Major steps have been taken in an attempt for the Senate to regulate cryptocurrency as more and more people turn to the decentralized currency. As of September of 2020, new legislation on the rules governing blockchain technology and digital currency has been passed to the U.S House of Representatives and will then be considered by the Senate before becoming passed as law.
This new legislation is coming from the Energy and Commerce Committee and will be updating the Consumer Safety Technology Act which will now include the Digital Taxonomy Act and the Blockchain Innovation Act. The major theme of these acts is really about regulating cryptocurrency so that it is safer for everyone to use.
The Digital Taxonomy Act was originally introduced in April of 2019 and it requires that the Federal Trade Commission develop plans in order to prevent any unfair or deceptive practices involving digital currency or cryptocurrency from happening. The update to the act provides definitions for the terms “digital asset” and “digital unit” and would require that the Federal Trade Commission work on preventing deceptive practices specifically involving those two.
The Blockchain Innovation Act was originally introduced in September of 2020 and it would require that the Department of Commerce consult with the Federal Trade Commission and any other relevant agencies to study the potential applications of blockchain technology. The upgrade to the act would make the Federal Trade Commission put together a report on the role blockchain holds in consumer protection.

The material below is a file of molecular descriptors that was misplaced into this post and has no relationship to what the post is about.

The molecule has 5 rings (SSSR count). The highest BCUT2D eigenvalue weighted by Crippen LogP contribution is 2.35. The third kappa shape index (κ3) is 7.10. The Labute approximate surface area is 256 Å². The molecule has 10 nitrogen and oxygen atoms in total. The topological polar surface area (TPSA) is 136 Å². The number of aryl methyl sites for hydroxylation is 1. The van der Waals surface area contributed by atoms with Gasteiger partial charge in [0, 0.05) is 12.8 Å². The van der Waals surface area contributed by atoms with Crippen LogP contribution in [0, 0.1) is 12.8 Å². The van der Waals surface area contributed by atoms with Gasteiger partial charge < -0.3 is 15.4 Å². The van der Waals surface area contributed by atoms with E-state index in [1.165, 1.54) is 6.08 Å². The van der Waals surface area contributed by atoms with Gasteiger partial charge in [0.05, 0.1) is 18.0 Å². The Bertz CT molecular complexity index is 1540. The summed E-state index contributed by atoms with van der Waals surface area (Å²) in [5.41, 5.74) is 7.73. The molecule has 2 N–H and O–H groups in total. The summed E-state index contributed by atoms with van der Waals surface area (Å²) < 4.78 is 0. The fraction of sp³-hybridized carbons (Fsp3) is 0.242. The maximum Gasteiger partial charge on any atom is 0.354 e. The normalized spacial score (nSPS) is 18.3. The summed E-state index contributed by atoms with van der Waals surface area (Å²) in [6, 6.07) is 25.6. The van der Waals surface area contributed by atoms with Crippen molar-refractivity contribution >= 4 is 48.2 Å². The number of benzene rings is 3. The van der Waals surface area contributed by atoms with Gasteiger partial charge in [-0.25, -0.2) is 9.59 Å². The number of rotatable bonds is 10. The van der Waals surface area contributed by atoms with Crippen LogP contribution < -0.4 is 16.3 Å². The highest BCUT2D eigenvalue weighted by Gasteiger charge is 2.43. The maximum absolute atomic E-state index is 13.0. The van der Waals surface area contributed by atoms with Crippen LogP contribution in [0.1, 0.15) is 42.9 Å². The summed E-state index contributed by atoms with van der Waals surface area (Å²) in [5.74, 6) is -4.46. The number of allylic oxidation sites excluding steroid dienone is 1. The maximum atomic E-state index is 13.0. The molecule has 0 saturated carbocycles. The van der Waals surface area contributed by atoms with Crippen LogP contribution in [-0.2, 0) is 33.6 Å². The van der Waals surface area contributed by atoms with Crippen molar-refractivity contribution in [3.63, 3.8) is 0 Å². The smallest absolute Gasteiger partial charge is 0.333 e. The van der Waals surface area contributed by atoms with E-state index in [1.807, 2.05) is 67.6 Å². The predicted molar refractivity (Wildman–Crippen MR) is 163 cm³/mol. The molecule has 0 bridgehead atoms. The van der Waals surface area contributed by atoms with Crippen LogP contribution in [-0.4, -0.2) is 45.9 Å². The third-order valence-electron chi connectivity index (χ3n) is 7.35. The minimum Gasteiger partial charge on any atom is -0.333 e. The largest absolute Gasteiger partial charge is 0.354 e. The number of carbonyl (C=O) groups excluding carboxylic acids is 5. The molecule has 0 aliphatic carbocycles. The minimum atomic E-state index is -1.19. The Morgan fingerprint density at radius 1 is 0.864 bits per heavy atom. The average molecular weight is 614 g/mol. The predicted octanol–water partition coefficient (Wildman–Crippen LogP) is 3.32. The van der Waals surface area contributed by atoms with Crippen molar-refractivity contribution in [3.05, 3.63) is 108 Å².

The updating of these two acts is extremely major as they work to help make cryptocurrency safer. But their main contribution is to the Consumer Safety Technology Act as it will allow the Consumer Product and Safety Commission to consult with data scientists and product manufacturers to test out artificial intelligence in a pilot program.
The pilot program would test out different processes such as tracking trends in injuries involving consumer products, identifying consumer product hazards, monitoring the sale of recalled consumer products, and identifying consumer products that do not reach specified safety requirements